Sunday, July 20, 2014

Grass Lake and West Shore of Hamilton Harbour

The very first day of June was a Sunday and I went to Grass Lake for a quiet afternoon. I started out walking on the south side of the 570 AM antenna field where five huge metal spires send the radio signal at the KW Cambridge area.  I met one of the technicians there one evening last summer and chatted with him for hours into the darkness. It was a very interesting chat as he explained lots of the technical information about the antennas and system. The first two (southern) towers actually cancel out background signals, the middle one sends out the radio signal, and then the last two (northern) towers repeat and boost the signal.

Being early afternoon, there wasn't a lot of bird activity, but a Tree Swallow perched for a picture for me not far from its nest box in the radio field.

male Tree Swallow

There were a few pairs of Bobolinks flying around, but not as many as I've seen in the past. I hope that's only because they were all attending nests or young.  But I finally saw as well as got a half decent photo of a female. I'd only ever seen the males before. I still love hearing the completely unique call of these birds. It is such a un-birdlike sound. I've noticed recently though, that Red-winged Blackbirds share slightly in that very different sound characteristic. Has anyone else noticed or heard it too?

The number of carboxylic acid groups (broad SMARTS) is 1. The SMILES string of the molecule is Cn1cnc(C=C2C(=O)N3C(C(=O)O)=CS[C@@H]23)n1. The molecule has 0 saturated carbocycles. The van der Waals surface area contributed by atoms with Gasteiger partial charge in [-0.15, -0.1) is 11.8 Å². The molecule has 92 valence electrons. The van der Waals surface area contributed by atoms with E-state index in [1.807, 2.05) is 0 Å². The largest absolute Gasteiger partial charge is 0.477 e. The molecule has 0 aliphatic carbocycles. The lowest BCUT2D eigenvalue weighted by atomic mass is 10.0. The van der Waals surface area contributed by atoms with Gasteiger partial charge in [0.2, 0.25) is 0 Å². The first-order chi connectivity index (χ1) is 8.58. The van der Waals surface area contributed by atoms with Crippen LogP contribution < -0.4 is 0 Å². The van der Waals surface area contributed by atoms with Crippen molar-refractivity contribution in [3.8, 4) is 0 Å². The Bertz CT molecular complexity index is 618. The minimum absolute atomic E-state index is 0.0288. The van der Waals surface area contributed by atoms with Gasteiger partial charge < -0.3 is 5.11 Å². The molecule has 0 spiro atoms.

female Bobolink

Along the same fence line, you are always sure to see some of the Savannah Sparrow pairs.  They, of all the birds in this area will allow you to get closest.  Moving slowly but surely, they often let me get quite close. It's interesting how different birds characteristically allow approximately the same distance until they are no longer comfortable with your approach.

Savannah Sparrow

Walking towards Grass Lake, a House wren was signing heartily in a small patch of mostly dead Pine Trees.

House Wren

As I walked along the dirt road which sweeps around the water's edge of the shallow, grassy lake, a pair of Sandhill Cranes quietly glided in. I was too slow on the draw and missed getting any pictures.  They landed quite far back in where the deeper, open water is and proceeded to make their presence known to the rest of the lake with their loud calls and comical head movements.

distant Sandhill Cranes

I got startled as I walked along the road edge when suddenly, something large enough to move a significant amount of the long grass at the top of the bank moved quickly towards the water's edge.  The creature turned out to be a large snapping turtle and made a mad slide down the bank, crashing into small trees and branches as it headed for the cover of the water. I went back to the spot and noticed a circular track it had made in the grass with an untouched area of grass left in the middle about a foot and half in diameter. Being early June, it's possible it was looking for a nest site, though it didn't seem like a prime location given a hard packed gravel shoulder with grass roots reinforcing it all.  Then again, those stocky legs and sharp claws would likely suit that task well.